The most important part is your own willpower. Not everyone is going to understand the reasons why surgery is the best option. Even I had my doubters, but after I had my surgery they understand a lot more. It took me 8 months to lose 64 pounds and in the 2.5 months since my surgery I've already lost another 44. Meaning I'm likely to lose the same amount in HALF the time with surgery. Sometimes you just need to show them that you were right by showing results. It shuts the doubters up! x'D
    Do you have to lose weight first?
    It depends on your insurance actually. Mine didn't have the requirement, but I did it anyway. I have thyroid issues so I didn't have much expectation for a large weight loss, but I was pleasantly surprised with the amount I lost and am very proud of myself.
    Is the loose skin as bad as people make it out to be?
    It bugs me, but I'd rather have the loose skin than the fat. I'm trying to work on the loose skin on my upper arms as that's the area that bugs me the most. However, my insurance pays for skin removal after you've maintained for a year so... I'm not so stressed about it.
    Hair loss?
    I've only lost slightly more hair then normal. It's really not as bad as I was warned and it's honestly not noticeable.
    Tips?
    My only tip is to honestly give it your all. The psych doctor, shockingly, passed me on the first try. She advised me that if I was having trouble though to make an appointment with her. My advice is if you need someone to talk to about the struggle then by all means take advantage of that and speak with the psych doc when you need it.
    I wish you luck on your journey and in whatever surgery you decide on. It'll be difficult, but it's 100% WORTH it! Set small goals for yourself and don't stress over every little thing. And stalls happen, it's normal.
  6. Like
    biginjapan reacted to AJ Tylo in Fears and questions   
    WOW ..... First of all welcome and there are a bunch of us here that had the same issues you do!
    1. Is it worth it? This is really a stupid question but i will answer it .... You need to read my history of posts because every question you have here I have answered 20 times already! You have two options,
    a. Stay the way you are addicted to food and on a direct path to disease that will make you miserable and you will end up dead shortly. You have a addiction like everyone on this site and it will kill you!
    B. Put on your big girl panties get the surgery which is only a tool and get you life back, You are huge right now and i will tell you if you use this tool properly it will save you life!
    NOBODY HERE REGRETS SAVING THERE LIFE AND GETTING HEALTHY! NO REGRETS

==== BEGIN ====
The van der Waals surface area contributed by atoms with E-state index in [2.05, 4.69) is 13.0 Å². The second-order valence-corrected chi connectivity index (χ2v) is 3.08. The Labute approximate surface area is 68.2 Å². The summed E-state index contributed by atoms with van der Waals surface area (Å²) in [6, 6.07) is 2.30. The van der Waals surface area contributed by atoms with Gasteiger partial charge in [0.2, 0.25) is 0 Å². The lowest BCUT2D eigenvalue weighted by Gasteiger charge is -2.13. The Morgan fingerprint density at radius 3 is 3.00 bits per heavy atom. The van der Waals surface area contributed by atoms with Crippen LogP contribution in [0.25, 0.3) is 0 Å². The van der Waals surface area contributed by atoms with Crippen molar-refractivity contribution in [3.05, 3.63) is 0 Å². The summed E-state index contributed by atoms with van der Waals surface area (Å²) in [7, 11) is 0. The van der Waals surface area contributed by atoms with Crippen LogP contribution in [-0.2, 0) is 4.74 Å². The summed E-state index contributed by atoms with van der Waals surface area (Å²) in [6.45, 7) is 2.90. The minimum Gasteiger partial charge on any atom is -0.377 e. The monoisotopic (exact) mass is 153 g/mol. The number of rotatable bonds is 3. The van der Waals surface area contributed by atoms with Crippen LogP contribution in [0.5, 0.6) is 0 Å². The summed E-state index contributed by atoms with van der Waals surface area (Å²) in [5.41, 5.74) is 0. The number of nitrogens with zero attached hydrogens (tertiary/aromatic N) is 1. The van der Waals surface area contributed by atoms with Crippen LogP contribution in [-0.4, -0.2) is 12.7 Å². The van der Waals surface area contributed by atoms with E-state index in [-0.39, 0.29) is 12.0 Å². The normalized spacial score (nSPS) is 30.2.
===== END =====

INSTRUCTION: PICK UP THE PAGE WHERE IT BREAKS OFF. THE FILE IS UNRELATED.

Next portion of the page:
2. is life normal? There is no normal! Yes my life is better I can actually breath move and do things i never could do when i was fat, unhealthy, overweight and getting ready for the URN!
    3. Support Group? F@#ck your support group. This is you decision and you have to do it, Poeple will help you and you have all the support you need right here! But WTF are you already looking for others to carry you when this is your problem, reach deep and be ice queen and get this done. Any support you get will be a benifit but you have to have the mind set to do this! Just do it!
    4. Lose weight first? Depends on how you are paying. I payed cash so i did not have to lose anything just sign the papers and 7 days later was under the knife! But some insurances i have seen run you thru the ringer first. You are already reaching for excuses to not do it. Not a good sign
    5. skin? Really you are worried about skin, So you have some lose skin...... Beats carrying 240 plus pounds on you heart and body that will kill you! For me as a male was not a issues. and BTW loose 300 pounds and then go in for the Mommy makeover sugery. Once again you are lookin for a out to not be healthy!
    6. hair lose? Not really a issue and it does end so no long term issue.
    Ok now that you know me i am a straight shooter that will tell it like it is! Do not take it personally just the facts. What i see from your post is someone who is making every excuse and reason to not get healthy. this tool will save your life bottom line and everyone here will help you do it. Read this site and look at how many people have saved there own lifes and become healthy.
    Including me@
  7. Like
    biginjapan reacted to Krimsonbutterflies in How slowly do I you eat??